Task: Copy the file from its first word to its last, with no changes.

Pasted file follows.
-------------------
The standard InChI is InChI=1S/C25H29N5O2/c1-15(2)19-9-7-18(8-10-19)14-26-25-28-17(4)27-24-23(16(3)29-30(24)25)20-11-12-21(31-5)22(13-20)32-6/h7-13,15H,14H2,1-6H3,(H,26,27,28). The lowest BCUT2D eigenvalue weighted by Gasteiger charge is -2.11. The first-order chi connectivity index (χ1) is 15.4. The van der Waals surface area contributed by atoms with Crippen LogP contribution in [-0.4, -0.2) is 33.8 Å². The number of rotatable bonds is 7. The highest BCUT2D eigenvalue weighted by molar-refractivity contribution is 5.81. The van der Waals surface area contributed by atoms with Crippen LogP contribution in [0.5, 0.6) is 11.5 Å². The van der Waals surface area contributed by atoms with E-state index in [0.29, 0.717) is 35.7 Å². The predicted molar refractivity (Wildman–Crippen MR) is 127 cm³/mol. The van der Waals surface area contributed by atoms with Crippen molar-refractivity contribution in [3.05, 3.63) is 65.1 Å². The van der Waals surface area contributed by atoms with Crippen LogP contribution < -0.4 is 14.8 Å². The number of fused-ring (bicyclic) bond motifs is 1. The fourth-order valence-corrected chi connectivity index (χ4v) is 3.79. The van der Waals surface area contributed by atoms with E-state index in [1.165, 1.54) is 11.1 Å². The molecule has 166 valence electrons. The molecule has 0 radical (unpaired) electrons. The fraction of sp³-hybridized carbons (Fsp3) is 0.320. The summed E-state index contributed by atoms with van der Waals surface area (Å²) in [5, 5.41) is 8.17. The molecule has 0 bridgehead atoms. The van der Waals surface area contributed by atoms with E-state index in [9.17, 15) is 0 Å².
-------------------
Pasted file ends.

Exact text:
The standard InChI is InChI=1S/C25H29N5O2/c1-15(2)19-9-7-18(8-10-19)14-26-25-28-17(4)27-24-23(16(3)29-30(24)25)20-11-12-21(31-5)22(13-20)32-6/h7-13,15H,14H2,1-6H3,(H,26,27,28). The lowest BCUT2D eigenvalue weighted by Gasteiger charge is -2.11. The first-order chi connectivity index (χ1) is 15.4. The van der Waals surface area contributed by atoms with Crippen LogP contribution in [-0.4, -0.2) is 33.8 Å². The number of rotatable bonds is 7. The highest BCUT2D eigenvalue weighted by molar-refractivity contribution is 5.81. The van der Waals surface area contributed by atoms with Crippen LogP contribution in [0.5, 0.6) is 11.5 Å². The van der Waals surface area contributed by atoms with E-state index in [0.29, 0.717) is 35.7 Å². The predicted molar refractivity (Wildman–Crippen MR) is 127 cm³/mol. The van der Waals surface area contributed by atoms with Crippen molar-refractivity contribution in [3.05, 3.63) is 65.1 Å². The van der Waals surface area contributed by atoms with Crippen LogP contribution < -0.4 is 14.8 Å². The number of fused-ring (bicyclic) bond motifs is 1. The fourth-order valence-corrected chi connectivity index (χ4v) is 3.79. The van der Waals surface area contributed by atoms with E-state index in [1.165, 1.54) is 11.1 Å². The molecule has 166 valence electrons. The molecule has 0 radical (unpaired) electrons. The fraction of sp³-hybridized carbons (Fsp3) is 0.320. The summed E-state index contributed by atoms with van der Waals surface area (Å²) in [5, 5.41) is 8.17. The molecule has 0 bridgehead atoms. The van der Waals surface area contributed by atoms with E-state index in [9.17, 15) is 0 Å².